Over the weekend a panel of interfaith women took the stage. Sr. Maureen Fiedler moderated the panel. She has a public radio show entitled “Interfaith Voices.” Christina Rees is a writer and member of the General Synod of the Church of England that has seen some progress made with the recent ordination of women bishops in that church. Ms. Rees was on the panel along with Rabbi Rebecca Alpert, who teaches at Temple University with Asra Nomani. Ms. Nomani is the author of Standing Alone: An American Woman’s Struggle for the Soul of Islam. She is a writer/activist and advocates for men and women to worship together. She founded the Muslim Women’s Freedom Tour. Ms. Nomani’s attempt to sit in the front row at her mosque in Morgantown, West Virginia made the front page of the New York Times. Her actions have been condemned as a violation of Islam. Patricia Fresen, a Catholic nun expelled from her order following her ordination as a Catholic woman priest, along with Kate Kelly, a Mormon woman and attorney excommunicated from her church for starting the LDS Ordain Women Movement completed the panel. All panelists were in hot water for advocating for women’s rights within their faith communities. Together they made up a panel of courageous feminists with a simple message of equality.
Kate Kelly left Utah for a bit, only to return to Salt Lake City now as a famous excommunicant, civil rights lawyer and employee for Planned Parenthood in Salt Lake. Ms. Kelly stated, "Fortunately, men do not control my happiness, nor do they control my connection to God. I am proud of what I have done. I am proud of the women and men who have taken a stand with me in this struggle for gender justice. We will continue to act with integrity and courage. Mormon women and their legitimate concerns cannot be swept under the rug or summarily dismissed.”
It was exciting to hear all the speakers, but especially wonderful to hear and later meet Patricia Fresen from South Africa. I remembered how compelling I found her when I watched the documentary, Pink Smoke Over the Vatican. Ms. Fresen has a long list of accomplishments. She was a Dominican nun for 40 years, and taught male seminarians studying for the priesthood for decades. She talked about being raised in the system of apartheid in South Africa. She didn’t notice or grasp the system fully until she became a Dominican nun and found herself studying, praying, and in community on an equal basis with nuns who happened to be women of color. It dawned on her quite dramatically, then, that apartheid was evil. She and her fellow nuns integrated their elementary school and were jailed for it, but they kept on and never went back to the system of racial separateness.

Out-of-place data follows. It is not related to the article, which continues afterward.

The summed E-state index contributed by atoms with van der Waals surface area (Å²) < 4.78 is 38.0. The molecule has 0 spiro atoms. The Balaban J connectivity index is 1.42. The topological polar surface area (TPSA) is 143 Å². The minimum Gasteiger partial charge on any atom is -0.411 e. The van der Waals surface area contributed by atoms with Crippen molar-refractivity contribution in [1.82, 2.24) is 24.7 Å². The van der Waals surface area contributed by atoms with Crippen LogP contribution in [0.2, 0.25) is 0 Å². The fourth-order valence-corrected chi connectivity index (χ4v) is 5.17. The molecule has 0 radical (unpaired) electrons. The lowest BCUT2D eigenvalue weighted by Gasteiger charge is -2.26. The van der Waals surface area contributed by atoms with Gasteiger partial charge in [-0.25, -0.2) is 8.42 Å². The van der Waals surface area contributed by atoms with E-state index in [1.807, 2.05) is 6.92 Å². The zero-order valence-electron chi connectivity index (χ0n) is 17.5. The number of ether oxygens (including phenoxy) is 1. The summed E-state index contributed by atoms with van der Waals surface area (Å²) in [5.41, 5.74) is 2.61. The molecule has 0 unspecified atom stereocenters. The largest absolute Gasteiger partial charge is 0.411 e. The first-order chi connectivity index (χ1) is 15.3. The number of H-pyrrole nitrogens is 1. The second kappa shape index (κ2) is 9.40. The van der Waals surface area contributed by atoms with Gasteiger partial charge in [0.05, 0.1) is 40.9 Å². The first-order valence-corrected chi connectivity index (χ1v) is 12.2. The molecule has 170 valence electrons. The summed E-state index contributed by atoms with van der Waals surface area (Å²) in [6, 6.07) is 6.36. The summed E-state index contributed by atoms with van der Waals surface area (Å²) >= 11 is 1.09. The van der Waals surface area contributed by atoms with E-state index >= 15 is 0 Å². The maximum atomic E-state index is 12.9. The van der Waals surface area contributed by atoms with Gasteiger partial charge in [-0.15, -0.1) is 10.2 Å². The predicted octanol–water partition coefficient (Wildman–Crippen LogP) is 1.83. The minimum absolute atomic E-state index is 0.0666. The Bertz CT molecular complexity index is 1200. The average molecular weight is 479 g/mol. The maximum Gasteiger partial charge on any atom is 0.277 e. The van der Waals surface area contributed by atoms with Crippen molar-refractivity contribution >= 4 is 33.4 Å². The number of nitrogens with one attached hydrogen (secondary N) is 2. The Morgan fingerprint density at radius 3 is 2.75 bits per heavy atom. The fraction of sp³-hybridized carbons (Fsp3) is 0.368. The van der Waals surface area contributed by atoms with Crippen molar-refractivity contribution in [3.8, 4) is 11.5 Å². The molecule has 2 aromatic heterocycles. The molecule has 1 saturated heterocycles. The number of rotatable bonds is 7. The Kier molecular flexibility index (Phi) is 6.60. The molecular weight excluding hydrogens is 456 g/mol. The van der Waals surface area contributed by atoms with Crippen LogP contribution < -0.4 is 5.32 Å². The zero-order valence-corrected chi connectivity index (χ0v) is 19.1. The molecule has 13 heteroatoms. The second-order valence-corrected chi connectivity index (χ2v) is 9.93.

Patricia Fresen was ordained a priest in 2003. It is important to understand that the women becoming priests had to be ordained by Roman Catholic male bishops because only a bishop can ordain a priest. The bishops have remained anonymous, but it is their courageous acts of disobedience of the Catholic doctrine that allowed the first women to become Roman Catholic women priests. The bishops based their decisions on their newfound beliefs that women are called by God to the priesthood and therefore must be ordained. These same bishops asked Patricia Fresen to become a bishop and she now is. Now she can ordain women called to the priesthood.
Patricia Fresen was one of the recipients of the “Sister Kane Women of Vision and Courage Award.” She seemed clearly humbled and moved by the weekend and her award. When Ms. Fresen was excommunicated, she was literally kicked out of her home. She could no longer be a nun and live in her community of 40 years with her fellow nuns, the women she called friends, mentors and family. They also took her car. Left homeless, carless, and penniless, a friend from Germany took her in and she lives in Germany to this day. Ms. Fresen confessed that she at times felt like the Jesus portrayed in the show Jesus Christ Superstar. “Then I was inspired,” sings Jesus. “Now I’m sad and tired.” I could only imagine how difficult it would be to overcome such a profound betrayal by the Church.
Speaking of betrayal, Father Roy, and all the other devoted Catholics excommunicated for speaking out in favor of women’s inclusiveness and women’s rights, along with full rights for the LGBTI community is mind-boggling in light of the coddling, hand-holding and endless sympathy for the pedophile priests. Bishops have gone so far as to shelter and protect and continue to allow pedophile priests to serve as priests and minister to children with full knowledge that the priests are pedophiles. A process to do anything to bring these criminals to justice has mostly not occurred. And although Pope Francis has many hopeful things to say, especially about climate change, (it’s man-made) and respect for, concern of, and advocacy for the poor, he is stuck in a patriarchal gear when it comes to women. And his record on pedophiles has yet to look much different than his predecessors.
New York Times columnist, Maureen Dowd, wrote on September 27, 2015 about Pope Francis:
"His magnetic, magnanimous personality is making the church, so stained by the vile sex abuse scandal, more attractive to people—even though the Vatican stubbornly clings to its archaic practice of treating women as a lower caste. Pope Francis would be the perfect pontiff—if he lived in the 19th century. But how, in 2015, can he continue to condone the idea that women should have no voice in church decisions?"
Read the entire article here.
Ms. Dowd ends the piece with:
“If only the pope could apply this Golden Rule: Do unto women as you would have them do unto you.”
It was wonderful to step out of all the “wrongs” of the Church and spend a weekend with people committed to equality, justice, honesty and integrity: women and men truly living their beliefs in a spirituality based on LOVE.
Debra K. Hannula
KABF Board Chair
September 29, 2015